Publicado: Mier, Febrero 13, 2019
Financiera | Por Marilu Caballero

We can reach a Brexit deal parliament can support - PM May

We can reach a Brexit deal parliament can support - PM May

May opened her letter, which can be read here, by welcoming Corbyn's support for a deal.

She'll say that if she hasn't brought them new deal by February 27, there will then be another opportunity to vote, Communities Secretary James Brokenshire confirmed in an interview.

"In particular, I believe that we have a shared determination across the House not to allow the UK's leaving the European Union to mean any lowering of standards in relation to workers' rights, environmental protections, or health and safety".

Mrs May is due to make a statement to MPs - a day earlier than had been expected - ahead of a debate on Thursday on the next steps for Brexit.

And now more than a dozen ministers could join the revolt at the showdown on February 27 as MPs said the votes will be the crunch moment for a no deal.

"We are determined to organize via this accord an orderly exit" of the United Kingdom from the European Union, Michel Barnier, the bloc's chief Brexit negotiator, told reporters in Luxembourg.

Coming Up | Brexit Secretary Steve Barclay meets the EU's chief negotiator Michel Barnier in Brussels.

Look away now if you are of a nervous disposition.

The prime minister's Brexit deal was rejected by a huge margin in the Commons last month, and she remains officially committed to renegotiating it as soon as possible.

That might mean that she's back before the end of this month with something concrete to vote on.

She told Sky News: "I absolutely do not think that should be our policy".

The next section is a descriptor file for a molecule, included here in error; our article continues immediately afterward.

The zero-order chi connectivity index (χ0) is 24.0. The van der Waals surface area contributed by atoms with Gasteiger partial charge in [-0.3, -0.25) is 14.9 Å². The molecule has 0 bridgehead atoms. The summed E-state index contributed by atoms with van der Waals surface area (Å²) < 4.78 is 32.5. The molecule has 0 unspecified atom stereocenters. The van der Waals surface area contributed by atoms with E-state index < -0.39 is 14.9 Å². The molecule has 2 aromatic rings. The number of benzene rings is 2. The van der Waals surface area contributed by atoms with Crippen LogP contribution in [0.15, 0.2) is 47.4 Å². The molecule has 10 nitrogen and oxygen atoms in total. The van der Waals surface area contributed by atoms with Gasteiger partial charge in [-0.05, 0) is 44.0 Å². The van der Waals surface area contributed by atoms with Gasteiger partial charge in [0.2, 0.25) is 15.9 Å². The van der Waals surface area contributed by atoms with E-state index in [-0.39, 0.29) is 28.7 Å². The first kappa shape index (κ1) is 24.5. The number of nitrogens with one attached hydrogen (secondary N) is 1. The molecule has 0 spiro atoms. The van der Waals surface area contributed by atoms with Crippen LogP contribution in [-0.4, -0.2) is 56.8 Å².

Trump Supporter Attacks BBC Journalist at El Paso Rally
News reports the man had entered the press area and allegedly went after the journalists before another man wrestled him away. A BBC spokeswoman said Skeans was "violently pushed and shoved by a member of the crowd" as he covered the rally.

Prime Minister Theresa May reacts during a press conference at 10 Downing Street.

The deal will also apply to Liechtenstein - represented by foreign minister Aurelia Frick - under the Swiss-Liechtenstein Customs Union.

Luxembourg Prime Minister Xavier Bettel says the U.K.is a "disunited kingdom" where pro-Brexit politicians lack ideas and courage. But many Conservative MPs are anxious that this arrangements suits the EU, so it may stall talks and leave Britain trapped in the customs union indefinitely.

The news has been welcomed by business groups including the British Swiss Chamber of Commerce (BSCC) who say it will help to support jobs and ensure businesses can keep trading without disruption. With the International Trade Secretary, Liam Fox adding that it will "further strengthen the trading relationship" between the United Kingdom and Switzerland, which was worth 32.1 billion pounds in 2017. Despite admitting in December she would have lost the meaningful vote if it had gone ahead, it was reported at the time of the January Brexit ballot that May hoped assurances from European Union leaders over the controversial Irish backstop might be enough to help garner more support. He has also faced pressure from some of his MPs to push for another public vote on Brexit.

Mrs May gave brief responses and questions to some of Mr Corbyn's points, but said the details were best hammered out between their teams.

Especially when it says and I quote: "the parties will form separate markets and distinct legal orders.' And concedes that it 'can lead to a spectrum of different outcomes for administrative processes as well as checks and controls" nothing is secured.

Mr Corbyn said: "The prime minister is playing for time and playing with people's jobs, our economic security and the future of our industry".

Mr Speaker there is a sensible way forward but the Prime Minister is refusing to listen.

Members of the Alternative Arrangements Working Group - including Conservative MPs Steve Baker, Marcus Fysh, Owen Paterson, Damian Green and Nicky Morgan - attended the meeting.

Barnier said it was up to London to provide clarity on what is next - a view shared by Bettel.

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